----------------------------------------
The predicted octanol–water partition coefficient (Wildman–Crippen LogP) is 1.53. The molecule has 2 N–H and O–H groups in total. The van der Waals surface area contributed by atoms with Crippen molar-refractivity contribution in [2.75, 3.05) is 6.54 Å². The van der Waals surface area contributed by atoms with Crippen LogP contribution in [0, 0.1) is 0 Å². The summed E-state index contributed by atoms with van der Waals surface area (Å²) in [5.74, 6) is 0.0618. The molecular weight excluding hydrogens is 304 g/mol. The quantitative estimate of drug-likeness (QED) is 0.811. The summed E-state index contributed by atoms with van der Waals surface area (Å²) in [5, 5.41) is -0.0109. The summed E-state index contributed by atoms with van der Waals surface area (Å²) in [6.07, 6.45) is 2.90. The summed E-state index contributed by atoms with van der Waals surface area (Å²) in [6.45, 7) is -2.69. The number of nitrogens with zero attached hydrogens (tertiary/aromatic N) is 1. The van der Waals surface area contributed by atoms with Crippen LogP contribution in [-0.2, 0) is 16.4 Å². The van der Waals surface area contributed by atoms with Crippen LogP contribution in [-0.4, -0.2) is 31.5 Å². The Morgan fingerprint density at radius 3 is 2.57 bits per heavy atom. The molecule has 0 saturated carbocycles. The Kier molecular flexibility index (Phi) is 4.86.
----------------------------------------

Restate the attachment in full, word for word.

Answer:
The predicted octanol–water partition coefficient (Wildman–Crippen LogP) is 1.53. The molecule has 2 N–H and O–H groups in total. The van der Waals surface area contributed by atoms with Crippen molar-refractivity contribution in [2.75, 3.05) is 6.54 Å². The van der Waals surface area contributed by atoms with Crippen LogP contribution in [0, 0.1) is 0 Å². The summed E-state index contributed by atoms with van der Waals surface area (Å²) in [5.74, 6) is 0.0618. The molecular weight excluding hydrogens is 304 g/mol. The quantitative estimate of drug-likeness (QED) is 0.811. The summed E-state index contributed by atoms with van der Waals surface area (Å²) in [5, 5.41) is -0.0109. The summed E-state index contributed by atoms with van der Waals surface area (Å²) in [6.07, 6.45) is 2.90. The summed E-state index contributed by atoms with van der Waals surface area (Å²) in [6.45, 7) is -2.69. The number of nitrogens with zero attached hydrogens (tertiary/aromatic N) is 1. The van der Waals surface area contributed by atoms with Crippen LogP contribution in [-0.2, 0) is 16.4 Å². The van der Waals surface area contributed by atoms with Crippen LogP contribution in [-0.4, -0.2) is 31.5 Å². The Morgan fingerprint density at radius 3 is 2.57 bits per heavy atom. The molecule has 0 saturated carbocycles. The Kier molecular flexibility index (Phi) is 4.86.